From the Sino-Japanese War to the Communist Revolution, the onrushing narrative of modern China can drown out the stories of the people who lived it. Yet a remarkable cache of letters from one of China’s most prominent and influential families, the Lius of Shanghai, sheds new light on this tumultuous era. Sherman Cochran and Andrew Hsieh take us inside the Lius’ world to explore how the family laid the foundation for a business dynasty before the war and then confronted the challenges of war, civil unrest, and social upheaval.
Cochran and Hsieh gained access to a rare collection containing a lifetime of letters exchanged by the patriarch, Liu Hongsheng, his wife, Ye Suzhen, and their twelve children. Their correspondence offers a fascinating look at how a powerful family navigated the treacherous politics of the period. They discuss sensitive issues—should the family collaborate with the Japanese occupiers? should it flee after the communist takeover?—as well as intimate domestic matters like marital infidelity. They also describe the agonies of wartime separation, protracted battles for control of the family firm, and the parents’ struggle to maintain authority in the face of swiftly changing values.
Through it all, the distinctive voices of the Lius shine through. Cochran and Hsieh’s engaging prose reveals how each member of the family felt the ties that bound them together. More than simply a portrait of a memorable family, The Lius of Shanghai tells the saga of modern China from the inside out.
Liu Hongsheng (1888-1956) was a prosperous Shanghai industrialist whose household exemplified the traditional Confucian family's transition into modernity. Cochran discovered a trove of letters that span the 1920s to the 1950s, as family members pursued education, marriage, and business prospects all over China and in Japan and the West. He and his co-author provide historical context and sensitive cultural and psychological interpretations but allow most of the story to come out in the family's sometimes stilted but honest and moving words...[A] fascinating saga.
The Lius of Shanghai is not a conventional family history. It is the history of one family's communication across continents, wartime divides and ideological boundaries. Liu Hongsheng, the patriarch of the family, kept copies of all correspondence between him, his wife and their 12 children (nine sons and three daughters). This treasure trove of some 2,000 letters, written between the 1920s and the late 1950s, forms the core of the book. The result is an engaging and thoughtful account of one prominent and fabulously rich family through the turmoil of Nationalist China under Chiang Kai-shek, the Sino-Japanese War, the Civil War and the Communist Revolution. It is also a startlingly
ordinary history of private family exchanges, albeit during extraordinary times...Cochran and Hsieh have successfully complicated our picture of the fabled Chinese patriarchal system and have enabled a rare glimpse into the private life of one family.
[An] excellent book...The letters provide a wealth of detail about the family, their wealth, the personal relations between them and the lives of those who studied and lived abroad. It is this wealth of detail that gives the book its richness and authenticity.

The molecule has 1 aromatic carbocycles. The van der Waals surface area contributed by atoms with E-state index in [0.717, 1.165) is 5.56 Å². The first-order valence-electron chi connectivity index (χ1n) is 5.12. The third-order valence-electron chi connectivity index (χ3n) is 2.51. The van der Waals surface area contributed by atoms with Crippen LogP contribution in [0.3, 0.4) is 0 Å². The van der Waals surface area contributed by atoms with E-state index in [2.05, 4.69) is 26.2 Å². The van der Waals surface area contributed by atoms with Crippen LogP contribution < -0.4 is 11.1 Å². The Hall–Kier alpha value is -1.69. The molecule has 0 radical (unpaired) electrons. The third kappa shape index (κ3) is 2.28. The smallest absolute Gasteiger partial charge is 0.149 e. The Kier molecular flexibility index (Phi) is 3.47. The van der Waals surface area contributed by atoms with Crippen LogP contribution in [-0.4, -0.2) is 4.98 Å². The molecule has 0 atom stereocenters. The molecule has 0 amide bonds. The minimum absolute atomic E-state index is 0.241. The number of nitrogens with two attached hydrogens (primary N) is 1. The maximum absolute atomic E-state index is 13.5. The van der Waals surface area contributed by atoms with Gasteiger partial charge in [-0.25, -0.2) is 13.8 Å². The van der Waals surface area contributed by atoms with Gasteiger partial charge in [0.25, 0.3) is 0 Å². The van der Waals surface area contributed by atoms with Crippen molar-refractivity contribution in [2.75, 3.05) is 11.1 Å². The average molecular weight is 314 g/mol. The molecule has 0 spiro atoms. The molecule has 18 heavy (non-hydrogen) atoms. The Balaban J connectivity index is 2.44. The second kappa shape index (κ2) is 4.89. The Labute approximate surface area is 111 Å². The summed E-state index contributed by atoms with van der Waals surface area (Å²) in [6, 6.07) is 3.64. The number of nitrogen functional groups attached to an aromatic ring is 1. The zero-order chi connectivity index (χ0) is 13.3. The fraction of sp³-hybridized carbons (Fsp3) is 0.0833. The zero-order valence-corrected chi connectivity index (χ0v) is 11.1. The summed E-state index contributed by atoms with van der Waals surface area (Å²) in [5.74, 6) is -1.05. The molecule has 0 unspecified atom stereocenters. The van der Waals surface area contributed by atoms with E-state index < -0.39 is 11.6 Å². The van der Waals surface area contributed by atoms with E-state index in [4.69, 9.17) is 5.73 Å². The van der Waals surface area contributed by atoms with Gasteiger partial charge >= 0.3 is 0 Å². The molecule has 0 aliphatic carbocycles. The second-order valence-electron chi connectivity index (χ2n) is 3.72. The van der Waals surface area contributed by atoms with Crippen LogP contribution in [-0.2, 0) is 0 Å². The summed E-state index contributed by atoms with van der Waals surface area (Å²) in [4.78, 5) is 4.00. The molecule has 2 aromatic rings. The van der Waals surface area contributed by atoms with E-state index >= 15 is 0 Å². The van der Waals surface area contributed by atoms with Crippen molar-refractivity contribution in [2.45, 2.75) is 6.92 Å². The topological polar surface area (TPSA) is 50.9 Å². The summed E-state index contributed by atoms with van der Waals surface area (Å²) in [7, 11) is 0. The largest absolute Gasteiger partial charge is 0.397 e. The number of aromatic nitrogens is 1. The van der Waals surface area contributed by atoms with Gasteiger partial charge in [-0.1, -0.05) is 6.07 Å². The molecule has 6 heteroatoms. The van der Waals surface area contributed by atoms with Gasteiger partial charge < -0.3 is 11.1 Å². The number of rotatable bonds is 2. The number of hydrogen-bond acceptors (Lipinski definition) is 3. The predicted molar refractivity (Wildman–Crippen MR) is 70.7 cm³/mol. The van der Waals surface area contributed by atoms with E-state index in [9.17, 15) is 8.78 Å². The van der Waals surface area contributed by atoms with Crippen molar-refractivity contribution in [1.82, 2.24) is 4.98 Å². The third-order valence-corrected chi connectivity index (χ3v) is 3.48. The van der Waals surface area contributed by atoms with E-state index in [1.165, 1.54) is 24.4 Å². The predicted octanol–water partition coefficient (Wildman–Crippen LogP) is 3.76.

The correspondence among the patriarch, Liu Hongsheng, his wife, Ye Suzhen, and their nine sons and three daughters offers a rich tapestry of events tense and fraught in family politics and division… Their lives continue to fascinate through the narratives of this book.
Are happy families, as Tolstoy posits, all alike? What if the family in question is a wealthy one from Shanghai, trying to manage 12 sons and daughters through war and troubles from the 1920s to Mao's revolution of the 1950s? To find out, read this dramatic family history. Cochran and Hsieh, both respected historians of modern China, found in the Shanghai archives 2,000 thoughtful, detailed, and intimate letters that Liu family members wrote to one another. The authors provide comments and context as Father (Mr. Liu) first finds love in an arranged marriage, then builds a business dynasty, dispatches sons to America and Britain for education, finds spouses for them, keeps his mistresses from his wife. When the Japanese invasion divides the family, [Father] navigates the politics as one patriotic son collaborates with the Japanese, one joins the Communists, and others become successful capitalists. Throughout, the various family members respect but negotiate with the patriarch...[An] engrossing volume.
Chinese history scholars and folks fond of in-depth genealogical studies will find this to be of great interest.
Written in a page-turning style, The Lius of Shanghai offers an illuminating view of lives lived in the midst of the turbulence of China's twentieth century. A fascinating and insightful account.
A perceptive and engaging history of a complex and fascinating Chinese family. Cochran and Hsieh provide an intimate portrait of a family and a city in the midst of nation-building, war, and revolution—a portrayal based on a unique collection of correspondence and unlikely to be rivaled soon, if at all.
Sherman Cochran and Andrew Hsieh’s The Lius of Shanghai makes extensive and effective use of a large cache of letters that were exchanged between members of a prominent Chinese business family. It is…tightly focused in one sense yet expansive in another, in this case due to how robustly cosmopolitan Shanghai was in the early 1900s, when many of the letters were written, and the fact that the family’s members left the city to spend time in other parts of China and also in the West.
- 472 pages
- 6-1/8 x 9-1/4 inches
- Harvard University Press
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